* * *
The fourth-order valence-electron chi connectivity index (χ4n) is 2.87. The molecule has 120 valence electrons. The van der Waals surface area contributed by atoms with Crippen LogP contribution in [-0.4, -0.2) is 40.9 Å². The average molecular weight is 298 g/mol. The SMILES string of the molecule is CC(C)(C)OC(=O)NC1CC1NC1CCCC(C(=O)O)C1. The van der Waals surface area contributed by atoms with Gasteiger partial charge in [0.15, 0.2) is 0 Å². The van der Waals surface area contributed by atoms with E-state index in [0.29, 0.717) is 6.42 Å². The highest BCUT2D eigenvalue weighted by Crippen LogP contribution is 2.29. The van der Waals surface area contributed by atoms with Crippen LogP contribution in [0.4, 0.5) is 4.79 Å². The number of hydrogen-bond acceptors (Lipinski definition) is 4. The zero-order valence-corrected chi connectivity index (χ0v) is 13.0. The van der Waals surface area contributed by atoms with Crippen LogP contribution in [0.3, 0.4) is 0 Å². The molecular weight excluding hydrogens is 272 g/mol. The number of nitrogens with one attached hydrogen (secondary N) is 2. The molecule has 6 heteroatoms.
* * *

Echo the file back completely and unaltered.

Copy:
The fourth-order valence-electron chi connectivity index (χ4n) is 2.87. The molecule has 120 valence electrons. The van der Waals surface area contributed by atoms with Crippen LogP contribution in [-0.4, -0.2) is 40.9 Å². The average molecular weight is 298 g/mol. The SMILES string of the molecule is CC(C)(C)OC(=O)NC1CC1NC1CCCC(C(=O)O)C1. The van der Waals surface area contributed by atoms with Gasteiger partial charge in [0.15, 0.2) is 0 Å². The van der Waals surface area contributed by atoms with E-state index in [0.29, 0.717) is 6.42 Å². The highest BCUT2D eigenvalue weighted by Crippen LogP contribution is 2.29. The van der Waals surface area contributed by atoms with Crippen LogP contribution in [0.4, 0.5) is 4.79 Å². The number of hydrogen-bond acceptors (Lipinski definition) is 4. The zero-order valence-corrected chi connectivity index (χ0v) is 13.0. The van der Waals surface area contributed by atoms with Crippen LogP contribution in [0.3, 0.4) is 0 Å². The molecular weight excluding hydrogens is 272 g/mol. The number of nitrogens with one attached hydrogen (secondary N) is 2. The molecule has 6 heteroatoms.